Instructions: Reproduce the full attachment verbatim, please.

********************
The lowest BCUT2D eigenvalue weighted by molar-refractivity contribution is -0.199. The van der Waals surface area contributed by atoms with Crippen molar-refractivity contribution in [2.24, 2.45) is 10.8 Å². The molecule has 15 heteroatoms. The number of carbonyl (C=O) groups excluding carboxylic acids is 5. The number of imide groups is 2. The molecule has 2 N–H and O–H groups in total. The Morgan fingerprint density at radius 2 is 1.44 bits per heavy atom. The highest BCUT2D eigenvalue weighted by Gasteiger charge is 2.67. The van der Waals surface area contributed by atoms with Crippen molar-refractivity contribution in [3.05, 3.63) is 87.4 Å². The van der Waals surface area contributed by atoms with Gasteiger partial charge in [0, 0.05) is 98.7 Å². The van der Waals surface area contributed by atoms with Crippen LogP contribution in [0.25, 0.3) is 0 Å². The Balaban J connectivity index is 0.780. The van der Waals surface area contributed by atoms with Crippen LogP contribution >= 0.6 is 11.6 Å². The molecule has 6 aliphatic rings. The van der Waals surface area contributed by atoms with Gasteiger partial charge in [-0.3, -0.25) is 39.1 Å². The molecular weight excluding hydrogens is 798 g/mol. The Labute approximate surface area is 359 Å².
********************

The lowest BCUT2D eigenvalue weighted by molar-refractivity contribution is -0.199. The van der Waals surface area contributed by atoms with Crippen molar-refractivity contribution in [2.24, 2.45) is 10.8 Å². The molecule has 15 heteroatoms. The number of carbonyl (C=O) groups excluding carboxylic acids is 5. The number of imide groups is 2. The molecule has 2 N–H and O–H groups in total. The Morgan fingerprint density at radius 2 is 1.44 bits per heavy atom. The highest BCUT2D eigenvalue weighted by Gasteiger charge is 2.67. The van der Waals surface area contributed by atoms with Crippen molar-refractivity contribution in [3.05, 3.63) is 87.4 Å². The van der Waals surface area contributed by atoms with Gasteiger partial charge in [0, 0.05) is 98.7 Å². The van der Waals surface area contributed by atoms with Crippen LogP contribution in [0.25, 0.3) is 0 Å². The Balaban J connectivity index is 0.780. The van der Waals surface area contributed by atoms with Crippen LogP contribution >= 0.6 is 11.6 Å². The molecule has 6 aliphatic rings. The van der Waals surface area contributed by atoms with Gasteiger partial charge in [-0.3, -0.25) is 39.1 Å². The molecular weight excluding hydrogens is 798 g/mol. The Labute approximate surface area is 359 Å².